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The Chaos Theories

Alexander Dinelaris' play, set in and around a posh New York City restaurant, is both hilarious and disturbing. logo
Alison Fraser in The Chaos Theories
(© Evan Cohen)
Frequently hilarious and, at times, disturbing, Alexander Dinelaris' The Chaos Theories is set in and around a posh New York City restaurant. The show -- presented by Shotgun Productions at the McGinn/Cazale Theater -- is composed of short scenes, related only by virtue of their location. While the script's characterizations are often extremely broad, and several of the scenes' outcomes predictable, the game cast members attack the roles with a winning zestfulness.

The play gets off to a great start with a conversation outside the restaurant between an actress (Maryann Towne) and a man who may or may not be stalking her (Ted Koch). The encounter is unsettling, yet contains some surprisingly tender moments. We're soon shifted indoors, where a snide waiter (Max Darwin) serves drinks to a variety of characters including an obnoxious stockbroker (Darcie Siciliano), a tyrannical father (Richard Bekins), a woman bleeding from her forehead (Amanda Mantovani), and a playwright (Todd Gearhart) meeting with a powerful Hollywood producer (Alison Fraser).

Darwin is the only cast member to play just one role throughout. The rest keep popping offstage, only to return in a different outfit (costumes are by Bobby Pearce), signifying a change in character. Co-directed by Dinelaris and Stewart M. Schulman, the production makes each of these shifts clear and the transformations are sometimes so complete that it's not until later when reading your program that you may realize that some of the parts were portrayed by the same actor.

Fraser gets the showiest role as the ball-busting producer. Granted, storylines about a Hollywood mover-and-shaker who seeks to tempt and corrupt an innocent New York playwright have been done to death in works such as the recent Broadway play The Little Dog Laughed. But Fraser's over-the-top performance keeps the audience in stitches, anyway. She's less successful as an equally overdone archetype, the somewhat addled homeless woman who hears voices. Fraser commits wholeheartedly to the portrayal, but there just isn't much there to develop.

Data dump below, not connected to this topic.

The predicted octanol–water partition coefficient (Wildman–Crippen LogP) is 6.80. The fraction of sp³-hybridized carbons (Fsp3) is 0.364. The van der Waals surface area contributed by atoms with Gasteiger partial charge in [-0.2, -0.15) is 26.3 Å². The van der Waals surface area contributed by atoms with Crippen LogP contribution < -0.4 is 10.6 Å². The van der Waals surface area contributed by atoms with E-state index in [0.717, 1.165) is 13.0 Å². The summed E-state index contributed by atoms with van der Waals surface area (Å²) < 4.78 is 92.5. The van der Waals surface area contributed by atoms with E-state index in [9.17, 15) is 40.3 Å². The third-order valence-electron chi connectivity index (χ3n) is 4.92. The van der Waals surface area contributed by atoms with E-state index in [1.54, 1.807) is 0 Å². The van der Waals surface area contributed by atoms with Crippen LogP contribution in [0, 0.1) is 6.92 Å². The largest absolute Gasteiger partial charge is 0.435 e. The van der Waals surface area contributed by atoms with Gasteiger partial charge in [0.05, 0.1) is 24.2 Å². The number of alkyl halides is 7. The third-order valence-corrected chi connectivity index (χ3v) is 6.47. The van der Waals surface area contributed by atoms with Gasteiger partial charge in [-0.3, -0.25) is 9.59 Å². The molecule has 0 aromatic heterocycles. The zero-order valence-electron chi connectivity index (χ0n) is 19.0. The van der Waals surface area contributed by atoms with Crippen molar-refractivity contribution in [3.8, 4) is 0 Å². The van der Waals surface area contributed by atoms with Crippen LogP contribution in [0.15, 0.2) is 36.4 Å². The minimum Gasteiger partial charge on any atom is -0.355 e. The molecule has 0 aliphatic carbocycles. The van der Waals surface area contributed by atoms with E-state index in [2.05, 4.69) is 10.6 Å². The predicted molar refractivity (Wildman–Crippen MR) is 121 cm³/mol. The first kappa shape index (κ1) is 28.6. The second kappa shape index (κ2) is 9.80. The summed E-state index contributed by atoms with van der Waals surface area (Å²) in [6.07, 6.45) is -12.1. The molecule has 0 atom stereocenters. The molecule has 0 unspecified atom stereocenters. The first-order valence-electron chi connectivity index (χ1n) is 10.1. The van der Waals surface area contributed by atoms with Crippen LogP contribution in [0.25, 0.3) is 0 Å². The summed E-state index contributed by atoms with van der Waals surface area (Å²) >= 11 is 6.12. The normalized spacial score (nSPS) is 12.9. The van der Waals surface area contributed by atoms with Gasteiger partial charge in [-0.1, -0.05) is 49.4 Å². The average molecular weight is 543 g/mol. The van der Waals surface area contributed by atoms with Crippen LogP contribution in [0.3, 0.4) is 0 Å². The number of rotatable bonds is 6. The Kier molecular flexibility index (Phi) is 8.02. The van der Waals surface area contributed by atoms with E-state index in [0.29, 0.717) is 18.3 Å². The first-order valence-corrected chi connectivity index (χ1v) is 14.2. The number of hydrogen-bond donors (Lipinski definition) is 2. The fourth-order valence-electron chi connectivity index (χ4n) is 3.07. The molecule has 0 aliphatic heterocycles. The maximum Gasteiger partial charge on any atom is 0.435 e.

Bekins' father character is effectively understated in his interactions with his wife (Towne), which makes it all the more surprising -- and funny -- when he starts casually insulting and threatening his daughter's boyfriend (Gearhart) after the women have left the table. Another highlight is a brilliant monologue that goes on numerous tangents, delivered by Mantovani to her increasingly frustrated companion (Siciliano), who has taken time out of a busy work day to help her friend through her most recent crisis.

Darwin also makes a good impression. The waiter's witty repartee with his various customers is comically endearing, which makes it a rather sad occasion when his sarcastic demeanor is tempered by a humiliating act that the producer makes him perform, with the promise that she might actually read the waiter/aspiring writer's screenplay.

The majority of the scenarios depicted don't end happily, and the dark comedy emphasizes the petty and mean-spirited behavior of its characters. There are a few glimmers of hope -- such as the kindness a few of the people show towards the homeless woman -- but the play's sudden and shocking conclusion bespeaks a much bleaker worldview.

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